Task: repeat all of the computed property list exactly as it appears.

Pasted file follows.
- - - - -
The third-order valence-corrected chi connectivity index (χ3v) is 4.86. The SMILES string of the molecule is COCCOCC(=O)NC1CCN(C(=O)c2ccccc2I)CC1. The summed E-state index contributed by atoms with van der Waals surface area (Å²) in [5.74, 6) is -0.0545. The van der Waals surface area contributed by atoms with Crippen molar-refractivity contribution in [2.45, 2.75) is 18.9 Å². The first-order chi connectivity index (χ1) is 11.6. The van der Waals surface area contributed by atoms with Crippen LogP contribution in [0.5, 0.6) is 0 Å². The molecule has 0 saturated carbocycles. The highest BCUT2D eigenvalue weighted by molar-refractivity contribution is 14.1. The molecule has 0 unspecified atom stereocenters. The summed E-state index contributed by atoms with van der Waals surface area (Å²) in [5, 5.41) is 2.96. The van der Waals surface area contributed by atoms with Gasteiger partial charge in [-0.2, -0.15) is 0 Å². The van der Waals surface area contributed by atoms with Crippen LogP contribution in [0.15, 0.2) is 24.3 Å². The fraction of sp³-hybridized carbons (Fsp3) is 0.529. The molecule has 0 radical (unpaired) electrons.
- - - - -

The third-order valence-corrected chi connectivity index (χ3v) is 4.86. The SMILES string of the molecule is COCCOCC(=O)NC1CCN(C(=O)c2ccccc2I)CC1. The summed E-state index contributed by atoms with van der Waals surface area (Å²) in [5.74, 6) is -0.0545. The van der Waals surface area contributed by atoms with Crippen molar-refractivity contribution in [2.45, 2.75) is 18.9 Å². The first-order chi connectivity index (χ1) is 11.6. The van der Waals surface area contributed by atoms with Crippen LogP contribution in [0.5, 0.6) is 0 Å². The molecule has 0 saturated carbocycles. The highest BCUT2D eigenvalue weighted by molar-refractivity contribution is 14.1. The molecule has 0 unspecified atom stereocenters. The summed E-state index contributed by atoms with van der Waals surface area (Å²) in [5, 5.41) is 2.96. The van der Waals surface area contributed by atoms with Gasteiger partial charge in [-0.2, -0.15) is 0 Å². The van der Waals surface area contributed by atoms with Crippen LogP contribution in [0.15, 0.2) is 24.3 Å². The fraction of sp³-hybridized carbons (Fsp3) is 0.529. The molecule has 0 radical (unpaired) electrons.